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Movie Review: 'Happy Together'

As part of Pride Month on the I Hate Critics Movie Review Podcast we looked back at Wong Kar Wai's exceptional 'Happy Together.'

By Sean PatrickPublished about a month ago 4 min read

Happy Together (1997)

Directed by Wong Kar Wai

Written by Wong Kar Wai

Starring Leslie Cheung, Tony Leung, Chang Chen

Release Date May 30th, 1997

Published June 17th, 2024

Happy Together is a vibrant and wildly experimental movie that views a toxic relationship through various different lenses, literally and figuratively. The film stars Tony Leung as Lai. He will be who we spend most of our time with in the movie. Lai has come to Argentina with his lover, Ho (Leslie Cheung), with little money and less of a plan. Due to their own collective negligence, they've stranded themselves in South America until they can raise enough money to go home to Hong Kong.

That is surely what Lai wants. As for Ho, he's unpredictable and selfish. He abandons Lai after a falling out during an attempted trip to a legendary South American waterfall. The two seem to part ways but they can't stay apart for long. As Lai works an odd job as a doorman at a nightclub, he's forced to watch as Ho arrives regularly with a different man. Yes, it's quite sad and upsetting as he's left to watch Ho go home with men. It's not stated plainly that Ho is a sex worker but the implication is there.

Then, Ho shows up at Lai's apartment. One of his slew of new boyfriends has beaten the hell out of him and broken both of his hands. With nowhere to go, he turns himself over to Lai who can't help but become his nurse and caretaker. Lai takes a new job at a restaurant and uses the access to food to keep them both fed as Ho recovers from his various injuries. Lai confesses to us in voiceover that he hopes Ho will not recover too quickly as this is the happiest the two have been together since arriving in Argentina.

Naturally, the idyll doesn't last. As Ho gets better, he starts venturing out more. This leads Lai to become suspicious of his loyalty. Money goes missing from the apartment and Lai is sure that Ho is stealing from him to fuel his love for gambling and illicit sex. We see nothing of Ho's disloyalty as we are almost always with Lai. But Wong Kar Wai is not playing by traditional narrative rules. Switching between black and white and color throughout Happy Together, Wong Kar Wai is also fearless about taking the perspective and voiceover away from Lai from time to time.

Eventually, we do see Ho going through Lai's things, confirming at least some of Lai's suspicions, but it's brief. We also get occasional voiceover from Ho, though it is notably less confessional than Lai. Interestingly, both voiceovers are dispassionate, resigned, not lively or excited. The matter of fact voiceover is intentional as Wong Kar Wai wants this to feel like a memory being retold. That feeling gives the film a dreamlike quality, a hazy, half remembered, affected feeling that someone may be telling you a story but it is heavily biased to their perspective.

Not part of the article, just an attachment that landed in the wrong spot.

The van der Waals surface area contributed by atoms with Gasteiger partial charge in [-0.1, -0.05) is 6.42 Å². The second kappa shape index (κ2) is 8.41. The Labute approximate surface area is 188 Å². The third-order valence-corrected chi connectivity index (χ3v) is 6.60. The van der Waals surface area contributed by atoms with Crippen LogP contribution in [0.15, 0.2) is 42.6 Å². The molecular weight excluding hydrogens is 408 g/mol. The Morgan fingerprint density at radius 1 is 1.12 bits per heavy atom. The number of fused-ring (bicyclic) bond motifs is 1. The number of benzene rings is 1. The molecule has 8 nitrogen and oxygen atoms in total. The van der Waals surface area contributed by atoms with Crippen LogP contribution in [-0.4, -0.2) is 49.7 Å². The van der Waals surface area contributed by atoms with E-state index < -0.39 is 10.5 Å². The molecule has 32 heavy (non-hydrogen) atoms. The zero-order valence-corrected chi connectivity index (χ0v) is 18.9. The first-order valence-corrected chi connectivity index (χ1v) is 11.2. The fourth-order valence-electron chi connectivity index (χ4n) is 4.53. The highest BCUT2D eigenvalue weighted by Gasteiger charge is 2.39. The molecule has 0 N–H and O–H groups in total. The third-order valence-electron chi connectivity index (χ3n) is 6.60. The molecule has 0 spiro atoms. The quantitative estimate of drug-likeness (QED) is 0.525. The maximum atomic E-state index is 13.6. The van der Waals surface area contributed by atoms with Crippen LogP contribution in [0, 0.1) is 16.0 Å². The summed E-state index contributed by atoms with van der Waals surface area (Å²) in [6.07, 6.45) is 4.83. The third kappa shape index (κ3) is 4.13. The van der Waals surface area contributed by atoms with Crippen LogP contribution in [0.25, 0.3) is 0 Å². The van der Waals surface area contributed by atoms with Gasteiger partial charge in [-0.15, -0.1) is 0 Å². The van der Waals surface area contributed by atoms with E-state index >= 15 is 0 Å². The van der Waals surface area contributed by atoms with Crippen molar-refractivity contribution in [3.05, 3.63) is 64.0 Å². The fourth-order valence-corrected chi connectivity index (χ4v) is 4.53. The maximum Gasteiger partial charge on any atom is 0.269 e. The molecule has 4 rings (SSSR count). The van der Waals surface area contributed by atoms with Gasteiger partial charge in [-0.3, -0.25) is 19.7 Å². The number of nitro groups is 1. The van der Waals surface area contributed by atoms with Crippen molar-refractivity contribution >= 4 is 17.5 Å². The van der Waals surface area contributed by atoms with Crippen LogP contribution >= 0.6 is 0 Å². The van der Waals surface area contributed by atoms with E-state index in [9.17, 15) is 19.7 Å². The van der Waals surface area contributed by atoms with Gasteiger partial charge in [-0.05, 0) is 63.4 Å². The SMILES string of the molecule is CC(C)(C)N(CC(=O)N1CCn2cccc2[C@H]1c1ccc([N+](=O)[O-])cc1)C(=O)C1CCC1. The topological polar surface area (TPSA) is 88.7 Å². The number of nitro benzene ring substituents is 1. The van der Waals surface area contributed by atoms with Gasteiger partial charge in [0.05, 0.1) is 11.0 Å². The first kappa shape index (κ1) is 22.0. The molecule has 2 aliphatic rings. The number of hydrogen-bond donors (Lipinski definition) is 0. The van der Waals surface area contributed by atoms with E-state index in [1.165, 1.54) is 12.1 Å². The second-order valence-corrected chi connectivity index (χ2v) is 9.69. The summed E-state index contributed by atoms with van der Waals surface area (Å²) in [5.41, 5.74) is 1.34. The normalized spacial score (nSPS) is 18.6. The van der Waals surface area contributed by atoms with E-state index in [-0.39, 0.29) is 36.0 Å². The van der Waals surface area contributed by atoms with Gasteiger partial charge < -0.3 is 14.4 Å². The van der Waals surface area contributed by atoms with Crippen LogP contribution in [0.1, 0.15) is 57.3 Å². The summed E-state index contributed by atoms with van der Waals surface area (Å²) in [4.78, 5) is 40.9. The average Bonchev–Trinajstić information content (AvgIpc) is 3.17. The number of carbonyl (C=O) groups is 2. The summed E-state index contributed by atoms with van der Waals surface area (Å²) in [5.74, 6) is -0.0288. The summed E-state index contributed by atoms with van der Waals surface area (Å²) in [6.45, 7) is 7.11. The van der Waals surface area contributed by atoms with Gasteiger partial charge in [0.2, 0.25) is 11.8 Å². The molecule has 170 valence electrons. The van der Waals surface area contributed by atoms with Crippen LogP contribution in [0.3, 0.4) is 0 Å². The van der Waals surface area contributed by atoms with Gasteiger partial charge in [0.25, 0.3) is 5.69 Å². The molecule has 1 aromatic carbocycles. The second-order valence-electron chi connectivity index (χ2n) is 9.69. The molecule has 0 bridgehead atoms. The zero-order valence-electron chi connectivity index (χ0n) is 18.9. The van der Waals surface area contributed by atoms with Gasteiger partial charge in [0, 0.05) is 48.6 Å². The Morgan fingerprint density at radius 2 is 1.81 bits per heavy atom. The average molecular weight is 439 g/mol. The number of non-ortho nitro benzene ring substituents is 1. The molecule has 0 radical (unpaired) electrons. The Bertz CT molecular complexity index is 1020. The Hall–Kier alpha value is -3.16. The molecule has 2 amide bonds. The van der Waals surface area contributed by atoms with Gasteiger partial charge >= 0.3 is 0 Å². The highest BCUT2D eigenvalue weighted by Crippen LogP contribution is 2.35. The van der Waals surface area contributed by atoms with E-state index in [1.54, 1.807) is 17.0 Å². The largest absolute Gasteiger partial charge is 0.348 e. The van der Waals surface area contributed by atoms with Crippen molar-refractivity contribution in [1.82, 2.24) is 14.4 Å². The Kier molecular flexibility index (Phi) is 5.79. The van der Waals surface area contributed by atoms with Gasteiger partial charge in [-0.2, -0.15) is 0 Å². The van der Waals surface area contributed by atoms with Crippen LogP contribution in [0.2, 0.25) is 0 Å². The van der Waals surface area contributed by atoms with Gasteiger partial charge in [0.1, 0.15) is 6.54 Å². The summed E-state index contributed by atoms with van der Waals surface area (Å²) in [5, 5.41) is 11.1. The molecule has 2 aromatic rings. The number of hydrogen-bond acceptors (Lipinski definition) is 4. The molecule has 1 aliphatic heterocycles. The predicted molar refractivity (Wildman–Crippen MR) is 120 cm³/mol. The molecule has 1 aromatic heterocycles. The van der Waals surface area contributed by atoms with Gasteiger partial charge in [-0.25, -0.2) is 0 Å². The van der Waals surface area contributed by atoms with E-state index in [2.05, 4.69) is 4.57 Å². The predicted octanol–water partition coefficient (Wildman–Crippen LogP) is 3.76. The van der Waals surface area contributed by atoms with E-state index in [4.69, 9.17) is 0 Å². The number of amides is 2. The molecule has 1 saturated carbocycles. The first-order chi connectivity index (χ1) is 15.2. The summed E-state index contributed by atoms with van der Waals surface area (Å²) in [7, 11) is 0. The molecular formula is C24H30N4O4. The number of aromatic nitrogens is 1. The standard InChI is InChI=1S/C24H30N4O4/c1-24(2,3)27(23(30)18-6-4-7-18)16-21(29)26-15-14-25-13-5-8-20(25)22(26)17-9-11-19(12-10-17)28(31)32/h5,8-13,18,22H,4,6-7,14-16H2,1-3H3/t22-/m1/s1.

Even more experimentally, Wong Kar Wai switches perspective to a brand new character halfway through the film. Chang (Chang Chen) is a new employee at the restaurant where Lai works. Chang is not gay but he and Lai begin to build a very close friendship. It's clear from the perspective Wong Kar Wai gives us of Lai and Chang, that Lai may be developing feelings for Chang but he's embarrassed as he knows Chang isn't gay. The relationship culminates beautifully in a scene where Chang asks Lai to record a message for him to take as he's leaving Argentina for the farthest southern tip of South America. I won't go any further on this as you should see it for yourself.

Happy Together is a brilliant exploration of style, character, and emotions. It's a bold and beautiful film where the seemingly disparate styles of filmmaking work to craft a series of scenes that feel like recollections. It's like watching a series of memories unfold. By breaking the typical rules of narrative and breaking the rules of style, Wong Kar Wai bends cinema to his will but gently, this is an exceptionally gentle film despite the big emotions at play. He's twisting conventions deliberately because each violation of traditional filmmaking rules plays into the story of disconnected men desperately seeking connection but sadly adrift. It's a beautiful, bold, and ambitious way to approach filmmaking and I loved every moment of it.

Find my archive of more than 20 years and more than 2000 movie reviews at Find my modern review archive on my Vocal Profile, linked here. Follow me on Twitter at PodcastSean. Follow the archive blog on Twitter at SeanattheMovies. Listen to me talk about movies on the I Hate Critics Movie Review Podcast. If you have enjoyed what you have read, consider subscribing to my writing on Vocal. If you'd like to support my writing, you can do so by making a monthly pledge or by leaving a one time tip. Thanks!


About the Creator

Sean Patrick

Hello, my name is Sean Patrick He/Him, and I am a film critic and podcast host for the I Hate Critics Movie Review Podcast I am a voting member of the Critics Choice Association, the group behind the annual Critics Choice Awards.

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